For 30 years, the Sundance class of 1992 has been heralded as “the year indie exploded.” Directors with small budgets and strange, previously untold stories were able to connect with their audiences in a way that Hollywood films just weren’t. Some still widely discussed highlights from Sundance ‘92 include a video store clerk by the name of Quentin Tarantino rocking the scene with his debut feature Reservoir Dogs, French directors Jean-Pierre Jeunet and Marc Caro’s delightfully, rhythmically freaky Delicatessen and established indie darling Jim Jarmusch’s taxi cab anthology Night on Earth. However, the film that best encapsulates the idiosyncratic energy of ‘92 Sundance is also one of the most overlooked today: writer/director Allison Anders’ sophomore feature Gas Food Lodging. Gas Food Lodging subverts the “family drama” genre and experiments with a multi-POV narrative structure in order to tell the story of a non-traditional working class household as they navigate familial connection (or lack thereof), sexuality and human attachment in a Laramie, New Mexico trailer park.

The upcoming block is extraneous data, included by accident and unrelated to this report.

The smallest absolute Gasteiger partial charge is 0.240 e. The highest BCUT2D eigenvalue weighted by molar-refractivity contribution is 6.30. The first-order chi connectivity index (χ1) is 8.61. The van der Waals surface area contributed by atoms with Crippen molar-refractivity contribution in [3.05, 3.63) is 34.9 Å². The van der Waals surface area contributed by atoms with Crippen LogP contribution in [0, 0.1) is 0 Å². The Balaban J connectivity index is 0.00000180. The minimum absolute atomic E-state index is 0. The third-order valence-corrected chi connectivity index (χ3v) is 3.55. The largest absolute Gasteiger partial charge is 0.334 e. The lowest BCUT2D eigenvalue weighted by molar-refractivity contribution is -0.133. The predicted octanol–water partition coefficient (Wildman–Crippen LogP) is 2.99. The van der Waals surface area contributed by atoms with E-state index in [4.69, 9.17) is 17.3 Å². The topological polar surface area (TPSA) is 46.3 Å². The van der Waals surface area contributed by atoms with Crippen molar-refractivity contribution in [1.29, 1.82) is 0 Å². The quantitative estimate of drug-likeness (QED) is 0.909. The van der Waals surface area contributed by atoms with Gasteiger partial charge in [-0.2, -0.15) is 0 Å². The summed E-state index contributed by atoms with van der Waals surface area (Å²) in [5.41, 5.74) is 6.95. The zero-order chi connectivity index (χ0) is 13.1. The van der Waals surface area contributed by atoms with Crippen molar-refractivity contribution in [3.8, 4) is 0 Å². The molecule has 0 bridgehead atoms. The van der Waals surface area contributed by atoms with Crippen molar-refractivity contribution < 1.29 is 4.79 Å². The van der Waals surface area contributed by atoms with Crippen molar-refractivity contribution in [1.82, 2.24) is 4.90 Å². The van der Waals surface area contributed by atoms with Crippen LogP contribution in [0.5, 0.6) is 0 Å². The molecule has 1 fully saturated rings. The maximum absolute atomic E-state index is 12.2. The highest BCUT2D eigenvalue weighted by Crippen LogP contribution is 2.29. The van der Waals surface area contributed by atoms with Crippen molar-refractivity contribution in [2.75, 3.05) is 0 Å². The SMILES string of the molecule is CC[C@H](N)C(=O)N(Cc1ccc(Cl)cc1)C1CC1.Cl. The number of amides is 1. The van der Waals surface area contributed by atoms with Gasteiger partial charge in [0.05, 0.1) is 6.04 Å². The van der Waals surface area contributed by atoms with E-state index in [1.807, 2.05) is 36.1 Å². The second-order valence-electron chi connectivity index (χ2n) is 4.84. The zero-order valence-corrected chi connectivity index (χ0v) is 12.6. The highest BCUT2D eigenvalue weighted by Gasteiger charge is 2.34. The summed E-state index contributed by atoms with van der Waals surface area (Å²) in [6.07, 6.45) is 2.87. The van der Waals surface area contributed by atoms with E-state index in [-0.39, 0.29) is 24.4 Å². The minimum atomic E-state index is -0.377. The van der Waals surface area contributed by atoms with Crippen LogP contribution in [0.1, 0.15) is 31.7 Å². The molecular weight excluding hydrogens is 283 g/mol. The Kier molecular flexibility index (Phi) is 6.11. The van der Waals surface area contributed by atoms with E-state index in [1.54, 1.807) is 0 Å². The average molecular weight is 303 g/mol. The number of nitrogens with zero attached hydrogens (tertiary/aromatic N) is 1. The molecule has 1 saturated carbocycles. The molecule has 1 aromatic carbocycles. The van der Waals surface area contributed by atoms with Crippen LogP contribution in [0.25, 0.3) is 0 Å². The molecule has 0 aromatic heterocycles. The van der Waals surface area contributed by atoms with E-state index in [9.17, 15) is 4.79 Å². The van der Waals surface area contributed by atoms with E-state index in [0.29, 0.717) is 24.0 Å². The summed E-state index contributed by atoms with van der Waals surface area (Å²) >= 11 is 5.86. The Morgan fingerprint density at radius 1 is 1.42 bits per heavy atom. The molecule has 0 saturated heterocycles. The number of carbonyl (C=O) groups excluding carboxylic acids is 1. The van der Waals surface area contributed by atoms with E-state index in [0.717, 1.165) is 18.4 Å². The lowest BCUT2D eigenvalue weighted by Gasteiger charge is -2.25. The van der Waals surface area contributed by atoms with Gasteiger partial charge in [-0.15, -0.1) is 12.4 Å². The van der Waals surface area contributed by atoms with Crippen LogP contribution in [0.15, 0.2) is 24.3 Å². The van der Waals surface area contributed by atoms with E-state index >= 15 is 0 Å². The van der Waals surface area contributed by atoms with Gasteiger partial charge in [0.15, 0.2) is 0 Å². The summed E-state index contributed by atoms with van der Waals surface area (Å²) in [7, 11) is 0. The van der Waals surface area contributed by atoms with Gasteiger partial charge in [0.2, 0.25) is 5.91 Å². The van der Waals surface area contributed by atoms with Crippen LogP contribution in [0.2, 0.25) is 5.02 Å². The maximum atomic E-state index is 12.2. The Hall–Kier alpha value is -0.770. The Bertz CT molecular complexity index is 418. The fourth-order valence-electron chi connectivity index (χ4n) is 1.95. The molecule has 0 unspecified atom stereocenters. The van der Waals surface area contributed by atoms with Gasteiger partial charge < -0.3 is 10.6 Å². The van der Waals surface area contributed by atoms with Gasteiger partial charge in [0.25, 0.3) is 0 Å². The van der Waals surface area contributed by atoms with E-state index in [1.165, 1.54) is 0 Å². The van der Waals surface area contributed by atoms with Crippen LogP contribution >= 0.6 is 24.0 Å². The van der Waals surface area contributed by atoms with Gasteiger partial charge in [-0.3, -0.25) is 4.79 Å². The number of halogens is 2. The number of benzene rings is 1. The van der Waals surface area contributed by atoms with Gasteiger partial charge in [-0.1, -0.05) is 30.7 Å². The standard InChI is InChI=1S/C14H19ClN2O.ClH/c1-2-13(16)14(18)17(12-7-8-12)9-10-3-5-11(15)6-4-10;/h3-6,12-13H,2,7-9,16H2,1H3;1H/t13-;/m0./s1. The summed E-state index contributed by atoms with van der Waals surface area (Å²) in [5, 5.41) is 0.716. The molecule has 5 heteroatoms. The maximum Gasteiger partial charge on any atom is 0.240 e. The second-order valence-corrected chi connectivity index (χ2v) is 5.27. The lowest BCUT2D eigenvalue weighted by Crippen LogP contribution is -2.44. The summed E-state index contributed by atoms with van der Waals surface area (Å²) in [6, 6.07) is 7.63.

Nora (Brooke Adams), an overworked, underpaid truck stop waitress, and her daughters Trudi (Ione Skye) and Shade (Fairuza Balk) live more like roommates than a traditional family, which both daughters misguidedly blame their mother for. Trampy bad girl Trudi and her mother don’t really talk, except to shout at each other, thanks to Trudi’s habits of skipping school and sleeping around. Soft-spoken matinee junkie Shade doesn’t talk much at all; after spending too much time watching Spanish dramas at her local cinema, Shade’s misplaced longing for her father causes her to concoct a well-intentioned but foolishly ill-fated solution to solve her dysfunctional family’s problem. She’ll find a man for her mother. Nora just wants to get by with a little bit of peace and quiet, if that’s not too much to ask, goddammit.
Inspired by Anders’ own experiences and by Martin Scorsese’s Alice Doesn’t Live Here Anymore (Scorsese and Anders would later work together on Grace of My Heart), Anders made Gas Food Lodging because she was fed up with the lack of family drama films surrounding working class single mothers.